Ellen Pao, Tracy Chou and others pressure Silicon Valley on its diversity efforts

A group of eight notable women in tech, including Ellen Pao, the former CEO of Reddit, are trying to turn up the pressure on companies with their own roadmap for diversity.

On Tuesday, the group, which includes Tracy Chou, a software engineer at Pinterest and Erica Joy Baker, an engineer at Slackunveiled what they are billing as the first ever practical handbook aimed for small and medium-size tech firms for creating a tech workplace for women of all backgrounds.

The group aims for 18 companies to sign on initially and plans to collect data and anonymously share among startups, the New York Times reported.

Dubbed “Project Include,” the handbook includes a list of elements that a small company might need to build a diverse and inclusive workplace culture from the start. Some topics include “How to define culture,” “The Employee Life cycle” and “Resolving conflict.”

In some ways, Project Include reads like the human resource manual that Pao had wished Kleiner Perkins had had when she worked there. Pao unsuccessfully sued Kleiner for gender discrimination. Among Pao’s complaints was the lack of human resource policies at the venerable venture firm. Here are some of Project Includes recommendations:

  • Understand how performance reviews can be biased.
  • Avoid biases that influence promotion and bonus decisions.
  • Account for power dynamics (under resolving conflicts).
  • Base your HR strategy on inclusion, not protection from legal liability.

Freada Kapor Klein, a partner at the Kapor Center of Social Impact, which gives young underrepresented minorities tech training, among other things, and part of the group, told me that in the two years since companies began disclosing their workforce demographics, little has changed.

Companies tend to check the diversity box, do one-off training, give money to a non-profit focused on the tech talent pipeline, and move on. In some cases, this is doing some harm, by allowing company leaders to think that they do not have a problem when they still do, she said.

Worse, creating a diverse workforce may be a casualty of a tougher economic climate, as it has been in the past. Tech startups, struggling to get their next cash infusion, are laying off workers and making other cuts.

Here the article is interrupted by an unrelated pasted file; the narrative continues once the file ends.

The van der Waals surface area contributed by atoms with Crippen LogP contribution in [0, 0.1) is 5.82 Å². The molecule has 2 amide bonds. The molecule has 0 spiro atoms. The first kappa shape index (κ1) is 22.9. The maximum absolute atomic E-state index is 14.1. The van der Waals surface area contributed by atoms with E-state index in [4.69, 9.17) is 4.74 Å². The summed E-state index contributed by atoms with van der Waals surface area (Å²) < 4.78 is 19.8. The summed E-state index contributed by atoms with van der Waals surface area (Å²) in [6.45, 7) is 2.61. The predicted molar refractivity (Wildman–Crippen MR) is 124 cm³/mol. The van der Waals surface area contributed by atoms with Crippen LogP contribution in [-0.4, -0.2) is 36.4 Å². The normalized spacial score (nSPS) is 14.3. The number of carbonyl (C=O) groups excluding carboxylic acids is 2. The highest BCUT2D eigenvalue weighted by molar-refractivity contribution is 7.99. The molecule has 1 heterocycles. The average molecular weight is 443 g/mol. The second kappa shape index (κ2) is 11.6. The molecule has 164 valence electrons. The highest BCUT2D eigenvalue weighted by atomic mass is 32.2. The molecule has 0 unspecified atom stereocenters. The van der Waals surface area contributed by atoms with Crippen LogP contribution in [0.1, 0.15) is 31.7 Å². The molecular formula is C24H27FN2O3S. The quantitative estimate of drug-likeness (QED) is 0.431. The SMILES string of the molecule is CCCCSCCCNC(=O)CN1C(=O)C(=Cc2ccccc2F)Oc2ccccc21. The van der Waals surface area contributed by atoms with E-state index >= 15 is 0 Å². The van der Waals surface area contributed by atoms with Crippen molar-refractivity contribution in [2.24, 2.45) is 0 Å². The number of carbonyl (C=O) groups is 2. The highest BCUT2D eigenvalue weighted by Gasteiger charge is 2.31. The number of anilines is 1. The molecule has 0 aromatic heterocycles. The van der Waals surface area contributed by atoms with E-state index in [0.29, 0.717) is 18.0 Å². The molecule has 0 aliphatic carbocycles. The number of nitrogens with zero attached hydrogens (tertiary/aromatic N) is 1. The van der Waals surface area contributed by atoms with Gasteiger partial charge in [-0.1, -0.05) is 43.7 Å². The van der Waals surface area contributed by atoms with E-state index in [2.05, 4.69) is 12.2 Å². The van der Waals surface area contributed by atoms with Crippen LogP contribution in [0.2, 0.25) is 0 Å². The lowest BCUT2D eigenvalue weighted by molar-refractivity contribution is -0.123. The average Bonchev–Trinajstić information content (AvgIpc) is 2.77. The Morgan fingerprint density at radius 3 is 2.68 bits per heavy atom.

“The diversity budget is easy to cut,” said Klein. “There’s a perception among the C-suites that we need to pay attention to diversity when there is fierce competition for talent. We are telling startups, ‘Take it seriously now. it will be much harder to do it later.’ ”

Above: Ellen Pao, former CEO of Reddit and former partner at Kleiner Perkins. (Karl Mondon/Bay Area News Group)

 

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  • Eddie Poe

    I think having Pao as a front for this might hurt the credibility of the program.

  • view2share

    Hire those which can and fire those which cannot. A quota system is not going to improve the tech world. Only people getting ahead will be the lawyers, and a few hired to fill newly created diversity departments. How will this improve the bottom line for the company, and give the world better software and technology — it won’t. This is discrimination in hiring based two factors not related to job performance, which by law, I thought could not be used in the hiring process — how does that work?

  • Ross

    Project Include otherwise known as Pao’s handbook of policies that you should adopt so she can successfully sue you next time.

  • observer

    Meanwhile, we need more female drywall hangers, rough carpenters, warehouse workers, forklift operators, truck drivers, roofers and wastewater treatment plant operators. I’m still waiting for an all-female landscape crew to come in and mow the grass, trim the edges and cut the brush. Not to mention the plowing and salting in the winter.

    Why just tech??

    Oh, and did I mention asphalt spreading??

    • observer

      Or maybe just ask some male tech workers to self-identify as trans-female. That way we kill two birds with one stone.

  • Ekul1021

    What happen to the “get the skils and certification” and you “might” be considered for the position? Unless the person produce a degree/experience, the why bother hiring someone just because you want the company to have multi-race employee?

 
 
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